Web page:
So, firstly, you're absolutely correct. We don't want to work and insertional Achilles tendinopathy into that end-range dorsiflexion, particularly if it's reactive. And, hopefully, we've got our impression of where it sits on the tendon continuum from our subjective. So, we've identified the abusive load or the changing training or changing load that has occurred for the patient that's seen us. Whether it's a changing shoes, whether it's increased running, whether it's a lot more uphill work, for example, because they're going to be not more end-range dorsiflexion. So, hopefully we've identified if it's a tendon problem, what that abusive load is. And that's something that we were obviously addressing that early phase with that reactive tendon.

It is important though, I guess, as we would for any other muscle group, we would work some inner-range strength potentially before we'd work outer range. So, I tend to do a lot of my calf work initially from the floor. For a lot of the athletes that we see, if they do high cutting or running agility sport, they do get into those end-range, dorsiflexion positions in that change of direction in that competitive environment. So it is something that we do need to move to and work towards. If it's Achilles tendon, what we'd be looking at if we're progressing along a program, so we'd have a strength component. I like Cook and Purdam’s isometrics when relevant. Slow concentric, eccentric. I know some of the literature talks about heavy, slow resistance, and then the energy storage and release.

And every time that we're, even just throughout tendon rehab, what we'd normally do is look at a tendon monitoring test. So, for Achilles, we'd look at either calf raise or hop depending on how irritable patient is. And that's gonna give us some indication about how the patient is coping or how the tendon is tolerating the current load. So, if they're tolerating it really quite well, then that's where we're going to progress along in our program. So that may be addition of energy storage and release, so jumping or skipping-type activities. So, if we think about double leg skipping as in jump rope, there's really not much eccentric load in that.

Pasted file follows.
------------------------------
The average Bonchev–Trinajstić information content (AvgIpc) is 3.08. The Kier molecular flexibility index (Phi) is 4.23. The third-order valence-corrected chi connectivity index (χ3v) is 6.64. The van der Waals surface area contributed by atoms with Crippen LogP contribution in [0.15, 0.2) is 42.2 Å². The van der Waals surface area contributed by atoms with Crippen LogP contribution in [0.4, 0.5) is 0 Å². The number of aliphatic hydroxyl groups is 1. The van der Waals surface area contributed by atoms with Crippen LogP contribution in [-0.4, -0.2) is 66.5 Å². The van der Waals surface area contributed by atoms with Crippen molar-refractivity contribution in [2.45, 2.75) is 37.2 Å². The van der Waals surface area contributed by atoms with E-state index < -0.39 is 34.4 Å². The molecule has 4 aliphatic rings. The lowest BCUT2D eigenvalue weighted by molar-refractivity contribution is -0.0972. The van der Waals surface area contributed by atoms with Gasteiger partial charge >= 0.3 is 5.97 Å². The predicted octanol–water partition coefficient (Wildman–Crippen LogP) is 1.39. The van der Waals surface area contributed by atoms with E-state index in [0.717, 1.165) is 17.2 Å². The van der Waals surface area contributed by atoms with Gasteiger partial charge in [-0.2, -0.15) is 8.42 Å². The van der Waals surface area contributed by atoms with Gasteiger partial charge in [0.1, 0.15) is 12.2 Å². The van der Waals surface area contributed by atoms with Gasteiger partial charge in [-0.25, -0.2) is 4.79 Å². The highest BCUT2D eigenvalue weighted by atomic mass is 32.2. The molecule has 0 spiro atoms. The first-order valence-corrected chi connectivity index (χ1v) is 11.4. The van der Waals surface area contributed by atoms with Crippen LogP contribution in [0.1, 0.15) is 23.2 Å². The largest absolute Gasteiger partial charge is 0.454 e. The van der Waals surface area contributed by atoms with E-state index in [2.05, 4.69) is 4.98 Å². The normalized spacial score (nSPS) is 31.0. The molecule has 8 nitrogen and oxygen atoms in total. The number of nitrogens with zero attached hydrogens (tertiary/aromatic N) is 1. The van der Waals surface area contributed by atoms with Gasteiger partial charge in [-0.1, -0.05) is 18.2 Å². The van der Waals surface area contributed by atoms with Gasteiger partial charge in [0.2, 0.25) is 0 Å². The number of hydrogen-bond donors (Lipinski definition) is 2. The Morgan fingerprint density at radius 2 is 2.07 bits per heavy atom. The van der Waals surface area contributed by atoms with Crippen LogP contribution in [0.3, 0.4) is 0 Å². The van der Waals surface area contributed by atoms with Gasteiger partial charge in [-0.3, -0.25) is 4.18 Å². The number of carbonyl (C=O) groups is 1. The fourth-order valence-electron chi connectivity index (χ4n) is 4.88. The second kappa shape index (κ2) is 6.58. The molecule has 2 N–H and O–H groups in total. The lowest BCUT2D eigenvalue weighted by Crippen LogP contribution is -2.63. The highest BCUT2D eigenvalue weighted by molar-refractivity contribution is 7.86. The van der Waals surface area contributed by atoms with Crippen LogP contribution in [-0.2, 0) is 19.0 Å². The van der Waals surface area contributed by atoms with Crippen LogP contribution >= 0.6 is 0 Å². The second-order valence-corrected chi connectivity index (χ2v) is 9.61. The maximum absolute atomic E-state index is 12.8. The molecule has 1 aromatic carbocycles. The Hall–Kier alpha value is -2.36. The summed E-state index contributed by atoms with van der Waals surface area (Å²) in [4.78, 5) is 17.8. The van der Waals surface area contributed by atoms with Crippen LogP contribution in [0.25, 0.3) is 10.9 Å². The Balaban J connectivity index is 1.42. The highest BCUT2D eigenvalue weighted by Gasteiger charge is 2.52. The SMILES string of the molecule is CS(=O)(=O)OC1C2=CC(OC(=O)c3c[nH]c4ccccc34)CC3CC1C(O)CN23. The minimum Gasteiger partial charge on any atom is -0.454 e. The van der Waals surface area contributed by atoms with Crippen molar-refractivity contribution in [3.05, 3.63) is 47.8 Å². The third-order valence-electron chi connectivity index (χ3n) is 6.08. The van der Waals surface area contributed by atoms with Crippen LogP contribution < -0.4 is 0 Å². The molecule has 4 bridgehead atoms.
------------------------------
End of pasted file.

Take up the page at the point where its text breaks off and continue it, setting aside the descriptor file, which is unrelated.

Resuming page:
But if we actually then progressed to skipping those slow, and so we actually land and coming to dorsiflexion, there's a lot more energy storage and release. It's actually a harder activity. So, thinking about how we progress along there with our program, with our tendon monitoring tests to determine is the patient coping the current load? Now, depending on what the needs are for that particular patient is when we're going to start to work into dorsiflexion, so we need to make sure: One, the tendon is coping with the currently doing. And two is, is it relevant with these patients who are working to end-range dorsiflexion, as I mentioned for most athletes, yes.

If they're somebody who does lots of walking and they live in the Blue Mountains or somewhere really hilly, then absolutely. They do need to work into end-range dorsiflexion. Little things like, are they, if they're telling you they're more comfortable walking shoes rather than barefoot? That's going to give you an indication that they're not quite comfortable in that end-range dorsiflexion position. So, that's going to give you some indication there, and there's still plenty of ways to put load on a calf that's not in end-of-range dorsiflexion. So, you can manipulate, obviously, calf raise with more weight. Time under tension, so you can get them to do it slower. And then, as I said, you can manipulate the energy storage and release component as well.